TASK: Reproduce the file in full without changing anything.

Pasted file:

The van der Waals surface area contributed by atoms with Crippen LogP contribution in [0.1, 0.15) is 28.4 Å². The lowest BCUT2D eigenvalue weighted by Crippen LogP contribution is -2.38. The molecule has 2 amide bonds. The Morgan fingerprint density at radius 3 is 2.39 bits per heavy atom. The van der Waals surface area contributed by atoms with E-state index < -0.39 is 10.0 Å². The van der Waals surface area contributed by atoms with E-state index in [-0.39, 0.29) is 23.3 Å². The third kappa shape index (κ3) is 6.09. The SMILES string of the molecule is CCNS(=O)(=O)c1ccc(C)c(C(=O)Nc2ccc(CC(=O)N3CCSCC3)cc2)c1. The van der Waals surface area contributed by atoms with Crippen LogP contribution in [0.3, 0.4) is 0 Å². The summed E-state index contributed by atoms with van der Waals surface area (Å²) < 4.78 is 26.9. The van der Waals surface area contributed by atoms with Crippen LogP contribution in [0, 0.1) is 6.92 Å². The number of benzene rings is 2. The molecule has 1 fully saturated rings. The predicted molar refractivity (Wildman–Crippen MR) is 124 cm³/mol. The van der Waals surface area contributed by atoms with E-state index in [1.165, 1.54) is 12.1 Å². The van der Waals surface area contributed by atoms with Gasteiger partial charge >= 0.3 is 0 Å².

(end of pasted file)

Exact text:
The van der Waals surface area contributed by atoms with Crippen LogP contribution in [0.1, 0.15) is 28.4 Å². The lowest BCUT2D eigenvalue weighted by Crippen LogP contribution is -2.38. The molecule has 2 amide bonds. The Morgan fingerprint density at radius 3 is 2.39 bits per heavy atom. The van der Waals surface area contributed by atoms with E-state index < -0.39 is 10.0 Å². The van der Waals surface area contributed by atoms with E-state index in [-0.39, 0.29) is 23.3 Å². The third kappa shape index (κ3) is 6.09. The SMILES string of the molecule is CCNS(=O)(=O)c1ccc(C)c(C(=O)Nc2ccc(CC(=O)N3CCSCC3)cc2)c1. The van der Waals surface area contributed by atoms with Crippen LogP contribution in [0.3, 0.4) is 0 Å². The summed E-state index contributed by atoms with van der Waals surface area (Å²) < 4.78 is 26.9. The van der Waals surface area contributed by atoms with Crippen LogP contribution in [0, 0.1) is 6.92 Å². The number of benzene rings is 2. The molecule has 1 fully saturated rings. The predicted molar refractivity (Wildman–Crippen MR) is 124 cm³/mol. The van der Waals surface area contributed by atoms with E-state index in [1.165, 1.54) is 12.1 Å². The van der Waals surface area contributed by atoms with Gasteiger partial charge >= 0.3 is 0 Å².